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Review: Nothing More – ‘The Stories We Tell Ourselves’

Nothing MoreWe constantly hear that in order to capture someone’s attention today, songs need to be shorter. They need to get to the money shot quick, or the listener will skip onto another track or, heaven forbid, another artist. “Music is disposable”, how often is that uttered? Ed Sheeran proved the way that people listened to music has changed drastically by having all 16 tracks from his last album charting in the top 20 at the same time. Spotify, YouTube etc give music fans the platform to skip to another track if the first one doesn’t grab them immediately. The album is dead? If so, then someone forgot to tell Nothing More, as the American quartet have blown that idea out of the water with latest album, ‘The Stories We Tell Ourselves’. Start to finish, it’s an album that needs to be consumed all at once. It’s lengthy, so make time for it. When ‘Go To War’ was released early as a single, the natural thought was that it dealt with the state of the world today. Listen to it within the framework of the album, and it becomes obvious that it in fact deals with a relationship breaking down. “I don’t know what you had in mind, but here we stand on opposing sides, let’s go to war, we arm ourselves with the wrongs we’ve done, name them off one by one, let’s go to war”. Lyrics most of us can identify with, and a track that takes on new meaning once you hear it the way that the artist intended, as part of an album.

Easily one of the most explosive live acts around today, Nothing More have taken their time with this album. By my watch, three years have elapsed since they released the re-issue of their stunning, eponymous album, which brought the Texans to a lot of people’s attention. Supporting Halestorm on their largest UK tour to date also helped. ‘The Stories We Tell Ourselves’ is a mammoth undertaking for the listener. What begins as raw, cynical, and heartbreaking, with ‘Do You Really Want It’, ‘Let ‘Em Burn’ and ‘Ripping Me Apart’ ends on a hopeful, optimistic note with ‘Who We Are’ and ‘Tunnels’ (which talks of shedding skin and transforming). Comparisons with Trent Reznor’s masterpiece ‘The Downward Spiral’ can be made, but not so much with the music (although the likes of ‘Do You Really Want It’, ‘Don’t Stop’ and ‘The Great Divorce’ share some of the same explosiveness of Nine Inch Nails), but the overall feel of the album does echo some of Reznor’s work. The 18 tracks on the album feature a handful of short instrumental interludes that help expand the narrative, and give the album a cinematic feel. Some feature loops of what seems like audio clips from movies where talk is of rage and destruction, others are dark, brooding preludes to the following song. ‘Accept; Disconnect’ bleeding into ‘Who We Are’ is one of the standout moments on the album, and a great example of light and shade. The heartbreak and anger displayed during the early stages of the album gradually fade as the album reaches its climax. ‘Tunnels’ talks about strength and taking chances, before vocalist Jonny Hawkins utters “I’m not going out like this”. Closing track ‘Fade In/Fade Out’ is the perfect way to end the album, with its massive string arrangements on a soaring, emotional six minutes that could be described as a metalized version of Cat Stevens’ tearjerker ‘Father And Son’. As cheesy as that may sound, trust me, it works.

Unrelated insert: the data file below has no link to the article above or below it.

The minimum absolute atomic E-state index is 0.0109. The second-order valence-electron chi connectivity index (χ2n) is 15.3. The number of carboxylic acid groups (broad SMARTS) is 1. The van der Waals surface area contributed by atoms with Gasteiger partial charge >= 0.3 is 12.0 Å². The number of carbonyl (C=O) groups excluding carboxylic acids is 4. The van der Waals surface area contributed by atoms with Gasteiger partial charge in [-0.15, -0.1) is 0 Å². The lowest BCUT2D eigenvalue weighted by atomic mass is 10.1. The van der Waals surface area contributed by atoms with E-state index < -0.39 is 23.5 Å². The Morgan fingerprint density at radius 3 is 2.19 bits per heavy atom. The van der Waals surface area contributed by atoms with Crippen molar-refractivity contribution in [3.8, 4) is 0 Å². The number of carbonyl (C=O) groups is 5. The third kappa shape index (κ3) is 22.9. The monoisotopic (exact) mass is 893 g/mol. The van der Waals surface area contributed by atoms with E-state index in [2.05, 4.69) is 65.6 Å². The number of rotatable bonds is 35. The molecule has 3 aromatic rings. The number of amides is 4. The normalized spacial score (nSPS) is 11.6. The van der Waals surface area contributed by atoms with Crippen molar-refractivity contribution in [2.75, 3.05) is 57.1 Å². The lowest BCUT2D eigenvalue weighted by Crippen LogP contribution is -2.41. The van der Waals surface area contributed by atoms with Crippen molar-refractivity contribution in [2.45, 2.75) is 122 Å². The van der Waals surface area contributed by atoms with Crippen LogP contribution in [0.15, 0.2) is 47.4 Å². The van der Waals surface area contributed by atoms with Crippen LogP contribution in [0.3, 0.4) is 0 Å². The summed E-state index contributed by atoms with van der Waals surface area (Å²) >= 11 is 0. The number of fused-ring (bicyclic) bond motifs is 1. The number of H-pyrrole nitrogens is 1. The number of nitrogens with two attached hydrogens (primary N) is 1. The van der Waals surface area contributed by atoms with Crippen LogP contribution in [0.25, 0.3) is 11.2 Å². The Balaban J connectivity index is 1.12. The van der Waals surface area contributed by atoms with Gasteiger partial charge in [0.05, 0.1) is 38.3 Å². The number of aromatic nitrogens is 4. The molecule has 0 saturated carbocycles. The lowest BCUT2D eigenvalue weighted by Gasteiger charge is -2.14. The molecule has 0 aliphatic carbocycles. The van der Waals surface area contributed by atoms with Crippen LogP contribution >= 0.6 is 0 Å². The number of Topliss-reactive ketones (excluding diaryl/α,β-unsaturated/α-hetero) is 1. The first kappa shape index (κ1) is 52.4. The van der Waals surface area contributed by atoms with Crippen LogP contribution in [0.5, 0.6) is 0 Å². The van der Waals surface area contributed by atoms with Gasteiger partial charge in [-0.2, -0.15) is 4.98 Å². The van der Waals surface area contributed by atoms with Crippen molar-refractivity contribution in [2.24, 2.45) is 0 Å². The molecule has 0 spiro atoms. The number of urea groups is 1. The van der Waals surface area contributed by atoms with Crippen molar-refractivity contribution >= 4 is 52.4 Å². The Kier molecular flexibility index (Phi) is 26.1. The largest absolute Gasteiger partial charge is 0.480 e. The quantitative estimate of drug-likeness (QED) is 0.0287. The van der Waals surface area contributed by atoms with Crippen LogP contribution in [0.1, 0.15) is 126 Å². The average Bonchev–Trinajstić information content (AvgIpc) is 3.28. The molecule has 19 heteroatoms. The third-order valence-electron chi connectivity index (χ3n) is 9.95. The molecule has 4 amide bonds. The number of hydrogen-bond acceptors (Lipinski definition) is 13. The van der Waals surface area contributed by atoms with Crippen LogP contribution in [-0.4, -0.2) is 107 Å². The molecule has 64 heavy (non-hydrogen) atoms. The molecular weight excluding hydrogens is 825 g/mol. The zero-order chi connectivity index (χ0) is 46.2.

‘The Stories We Tell Ourselves’ is a modern day piece of art. One of those albums to throw in the face of naysayers who moan that all metal/hard rock sounds the same and no-one is different. How much did I enjoy it? After living with the review stream for a few weeks, I went out and bought the physical copy on the day of release. Can’t say nothing more (sic) than that really.  

Available now on Better Noise Records, Nothing More tour the UK and Europe later this year. All dates here

Review: Dave Stott

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